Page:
Feast of the Exaltation of the Cross
Dr. Alexander Roman firstname.lastname@example.org
The Calendar of the Orthodox Church is unlike other calendars. For one thing, the Calendar does not always follow a linear progression of events.
Its sole purpose is to present to us the Mystery of Christ and His Salvation to our great spiritual benefit.
Only a few days ago, we celebrated the beginning of our Salvation with the Nativity of Her from whom the Son of God would take flesh. Today, as if to skip a number of intervening events in salvation history, the Church bids us to glorify Christ Crucified and exalt His precious and life-giving Cross.
For me, the closeness of these two Feasts teaches that all history is related to its central focus which is Christ Crucified and Resurrected.
Every Feast, every event in the life of the Church has this as Her main and ultimate focus.
The Feast of the Exaltation of the Cross underlines the role of the Most Holy Theotokos as agent of our Salvation through Christ, and we, who yesterday shared in the joy of her parents, Joachim and Anna, at the birth of their Daughter, today remember how She stood beneath the very same Cross we celebrate.
The Orthodox theology of the Cross is called, "Stavrology" from the Greek, "Stavros" for "Cross." It is very rich and symbolically mystical and the Church's services for this day provide its outline. After all, Orthodoxy unites both worship and belief in one composite spiritual experience.
We exalt the Cross today because, by the Suffering of Him Who was crucified on it, we are ourselves exalted. Thanks to the sacrifice of the Cross, the Gates of Heaven are opened to us. We are invited to participate in the great salvation of Christ by participation in His Body through the means of sanctification and divinization offered us by the Church. Having fallen through sin, humanity is exalted, lifted up in Christ. Having eaten the forbidden fruit of the Tree in Adam, we are saved through the Tree of the Cross and are enabled to eat of Its Fruit, which is Christ in Holy Communion.
The moving and beautiful services in honour of the Cross refer to Christ Crucified as the "Cluster of Grapes from which exudes the Wine of gladness."
There is a special emphasis in the role of the Holy Trinity in our salvation in today's services as well. Christ is said to be seen by us in "The cedar, the pine and the cypress."
This is an allusion to the Isaiah 60:13: "The glory of Lebanon shall come unto thee, the fir tree, the pine tree, and the box together to beautify the place of my sanctuary, and I will make the place of my feet glorious." There is a tradition that three types of tree grew together in one spot. An Icon of the Orthodox Church celebrates this and has St Lot, the nephew of Abraham, watering the trees. It was from these trees (different translations refer to different types, but pine, cedar and cypress have the longest tradition) that the Cross of Christ was made.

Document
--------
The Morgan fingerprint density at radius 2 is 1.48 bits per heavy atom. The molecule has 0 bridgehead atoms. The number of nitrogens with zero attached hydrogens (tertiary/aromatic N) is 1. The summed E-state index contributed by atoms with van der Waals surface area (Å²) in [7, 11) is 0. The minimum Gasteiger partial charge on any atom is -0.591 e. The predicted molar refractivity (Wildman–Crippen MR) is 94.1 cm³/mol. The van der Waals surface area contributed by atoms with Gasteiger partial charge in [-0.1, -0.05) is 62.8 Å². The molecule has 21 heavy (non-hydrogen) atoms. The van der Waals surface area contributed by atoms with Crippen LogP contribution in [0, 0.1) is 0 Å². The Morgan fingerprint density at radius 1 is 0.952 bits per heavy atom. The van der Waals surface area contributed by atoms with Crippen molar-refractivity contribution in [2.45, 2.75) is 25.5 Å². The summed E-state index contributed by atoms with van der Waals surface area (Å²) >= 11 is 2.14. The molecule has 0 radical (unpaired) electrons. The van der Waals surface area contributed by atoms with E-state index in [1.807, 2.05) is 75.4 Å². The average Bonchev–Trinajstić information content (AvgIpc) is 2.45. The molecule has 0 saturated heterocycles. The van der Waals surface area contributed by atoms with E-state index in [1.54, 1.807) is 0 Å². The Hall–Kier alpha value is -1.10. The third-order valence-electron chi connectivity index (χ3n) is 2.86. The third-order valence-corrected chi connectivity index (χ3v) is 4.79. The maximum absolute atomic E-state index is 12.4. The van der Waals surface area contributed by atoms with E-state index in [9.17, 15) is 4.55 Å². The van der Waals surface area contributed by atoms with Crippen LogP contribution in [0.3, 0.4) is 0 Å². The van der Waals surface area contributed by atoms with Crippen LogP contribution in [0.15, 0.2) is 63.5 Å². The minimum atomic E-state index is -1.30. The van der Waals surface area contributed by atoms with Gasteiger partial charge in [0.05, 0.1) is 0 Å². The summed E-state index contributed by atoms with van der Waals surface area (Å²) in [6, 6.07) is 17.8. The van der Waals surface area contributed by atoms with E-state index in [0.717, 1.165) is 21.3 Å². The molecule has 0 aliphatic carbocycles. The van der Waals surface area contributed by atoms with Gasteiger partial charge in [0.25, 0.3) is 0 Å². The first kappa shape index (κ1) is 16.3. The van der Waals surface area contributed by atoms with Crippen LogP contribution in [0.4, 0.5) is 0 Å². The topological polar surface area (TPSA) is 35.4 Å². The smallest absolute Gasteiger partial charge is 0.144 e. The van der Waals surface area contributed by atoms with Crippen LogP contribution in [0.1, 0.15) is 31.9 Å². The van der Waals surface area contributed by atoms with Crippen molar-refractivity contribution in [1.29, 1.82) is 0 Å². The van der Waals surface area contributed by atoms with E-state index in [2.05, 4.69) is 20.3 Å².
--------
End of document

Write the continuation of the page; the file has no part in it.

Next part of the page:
The Cross of Calvary in the Orthodox Church, East and West, had three tiers or bars: The title where the charge against Christ was written by Pilate, the cross-bar to which Christ's hands were nailed and the (slanted) foot-rest. Some have commented that three types of wood referred to above were reflected in these different parts of the Cross.
Isaiah and the Psalms speak of the "Place of the Feet" of God. The Church today celebrates the fulfillment of this prophecy in Her veneration for the Cross and the slanted Foot-rest of Christ which is "Made glorious." As it is mentioned in the Lenten Ninth Hour, the foot-rest is a kind of scale whereby the Good Thief, through his confession and defence of Christ, is brought upwards and the other, through his blasphemy, is brought downwards. The Prayer of the Good Thief figures prominently as a pre-Communion prayer in the Orthodox Church. ("Thieves" were not common robbers, but political insurgents against Rome.) There is also the beautiful service whereby the Priest faces the four corners of the Earth, in cross-wise fashion, and slowly lifts up or exalts a Cross as he recites, "Lord Have Mercy" 100 times for each direction. Bishops perform a similar ceremony during Pontifical Divine Liturgies. The Celtic tradition has another rite performed the same way where the Our Father is recited three times facing each direction.
"Lord have mercy," in Ukrainian, is based on the word for "Oil" as it is in Greek, ("Eleison"). Through the Cross, we now have access to the Oil of God's Mercy which is the Holy Spirit, like the Wise Virgins and their lamps. The Mount of Olives, favoured by Christ, represents this and at the foot of that mount was an actual olive press to make oil. As one Saints said, "At the end of time, we won't be able to say long prayers, but we will always have time to say, 'Lord have mercy!'" There are many traditions associated with the Cross in history. One well-known one is the "Touch wood" saying which refers to the tradition of touching a nearby Cross with one's fingers in thanksgiving. Bread is still divided up cross-wise. And Orthodox Christians use the Sign of the Cross, on themselves and on other things, much more than any others.
We should bless everything with the words, "This (food or bed or whatever) is being blessed with the Sign of the Holy Cross + in the Name of the Father and of the Son and of the Holy Spirit. Amen."
We wear the Cross around our necks on a cord as the symbol of our Covenant with Christ. We should use it to bless ourselves as well. Our whole life is signed in the Cross because in it we are save, sanctified and divinized.
It is our banner, our protection and the ensign of Christ the King, as well as our shield and the terror of the Evil One.